Experienced developers will be aware of .NET Reflector, a tool that is capable of disassembling .NET assemblies to expose their inner workings. When things don’t behave as expected, the only way we can move forward is to disassemble the application binaries and try to work out what’s going on. This works well, but it can be time-consuming and difficult to track what’s going on in disassembled code. To make this process much easier, Red Gate provides the .NET Reflector Pro product. The product runs as an add-in to Visual Studio 2010 and allows developers to debug third-party assemblies. Or in other words, when things don’t go according to plan, we can step in to the SharePoint assemblies and track down exactly where the problem lies in the same ways we use to debug our own code.

Sysinternals DebugView

A lot of the code we write when developing SharePoint applications runs behind the scenes. It can be difficult to connect a debugger to the process in which much of this code runs without causing system instability. Furthermore, when an application is deployed to a farm environment, the problem is compounded by the fact that our code is running in more than one server. A few solutions to this problem are possible. The SharePoint platform provides a Unified Logging Service (ULS) that is intended to be a central source for all tracing and logging information, and this works well when tracing information needs to be included in context with other SharePoint-generated messages. The drawbacks to this approach are the relative complexity of using the ULS logs and the sheer volume of data produced in the logs. In my experience, the easiest way to debug programming errors in a complex application is to make use of Sysinternals DebugView. By simply adding Trace.Write and Debug.Write statements throughout our code, we can view the output at runtime using the DebugVew user interface.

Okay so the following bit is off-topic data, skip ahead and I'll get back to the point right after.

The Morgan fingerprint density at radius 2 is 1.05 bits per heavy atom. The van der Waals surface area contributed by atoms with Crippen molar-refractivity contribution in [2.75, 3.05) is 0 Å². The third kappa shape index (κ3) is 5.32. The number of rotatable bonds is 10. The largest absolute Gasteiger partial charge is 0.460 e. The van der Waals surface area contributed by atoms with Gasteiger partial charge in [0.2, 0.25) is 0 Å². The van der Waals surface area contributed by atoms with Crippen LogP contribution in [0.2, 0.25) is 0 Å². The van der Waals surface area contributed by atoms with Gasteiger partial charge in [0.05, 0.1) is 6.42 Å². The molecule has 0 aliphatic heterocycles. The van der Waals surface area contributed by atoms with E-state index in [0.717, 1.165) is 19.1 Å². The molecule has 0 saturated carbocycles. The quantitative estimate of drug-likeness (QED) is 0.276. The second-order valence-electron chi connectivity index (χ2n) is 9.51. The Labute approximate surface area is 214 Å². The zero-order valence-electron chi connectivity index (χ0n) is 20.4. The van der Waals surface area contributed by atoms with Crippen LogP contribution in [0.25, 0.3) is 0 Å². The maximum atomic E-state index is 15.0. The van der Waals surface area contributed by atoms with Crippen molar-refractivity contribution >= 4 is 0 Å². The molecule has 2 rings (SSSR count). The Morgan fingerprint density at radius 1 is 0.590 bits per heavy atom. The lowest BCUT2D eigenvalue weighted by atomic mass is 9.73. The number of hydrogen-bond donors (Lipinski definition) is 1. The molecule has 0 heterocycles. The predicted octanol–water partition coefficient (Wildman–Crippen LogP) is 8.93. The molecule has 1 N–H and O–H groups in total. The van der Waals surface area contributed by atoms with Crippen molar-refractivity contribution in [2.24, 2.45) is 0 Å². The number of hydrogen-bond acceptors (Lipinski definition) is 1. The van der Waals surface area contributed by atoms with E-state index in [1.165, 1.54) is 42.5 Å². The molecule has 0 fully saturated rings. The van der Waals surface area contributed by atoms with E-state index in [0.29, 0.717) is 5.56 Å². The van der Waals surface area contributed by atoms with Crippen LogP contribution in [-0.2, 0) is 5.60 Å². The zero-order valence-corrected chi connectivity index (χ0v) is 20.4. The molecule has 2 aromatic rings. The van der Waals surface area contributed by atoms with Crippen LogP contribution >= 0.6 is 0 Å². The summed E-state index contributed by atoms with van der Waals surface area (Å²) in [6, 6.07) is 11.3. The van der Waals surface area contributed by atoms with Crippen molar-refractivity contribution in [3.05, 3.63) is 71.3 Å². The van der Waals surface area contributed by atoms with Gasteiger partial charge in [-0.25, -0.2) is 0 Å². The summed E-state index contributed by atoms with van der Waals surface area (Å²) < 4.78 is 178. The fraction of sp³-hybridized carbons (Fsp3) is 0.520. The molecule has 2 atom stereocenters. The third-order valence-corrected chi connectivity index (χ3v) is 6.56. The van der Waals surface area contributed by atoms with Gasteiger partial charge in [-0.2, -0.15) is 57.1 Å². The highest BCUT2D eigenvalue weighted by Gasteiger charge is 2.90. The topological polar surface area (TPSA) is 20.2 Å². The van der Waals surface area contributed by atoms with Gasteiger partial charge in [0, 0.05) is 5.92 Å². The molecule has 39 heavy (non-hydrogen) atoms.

SharePoint 2010 provides a few new tools that make it much easier to troubleshoot performance issues or debug code that runs in a user-initiated process such as a web page.

2. Development Server Configuration

For development purposes, SharePoint 2010 can be installed on either a 64-bit Windows 7 or Windows Vista SP1 client machine or a 64-bit Windows 2008 or Windows 2008 R2 server.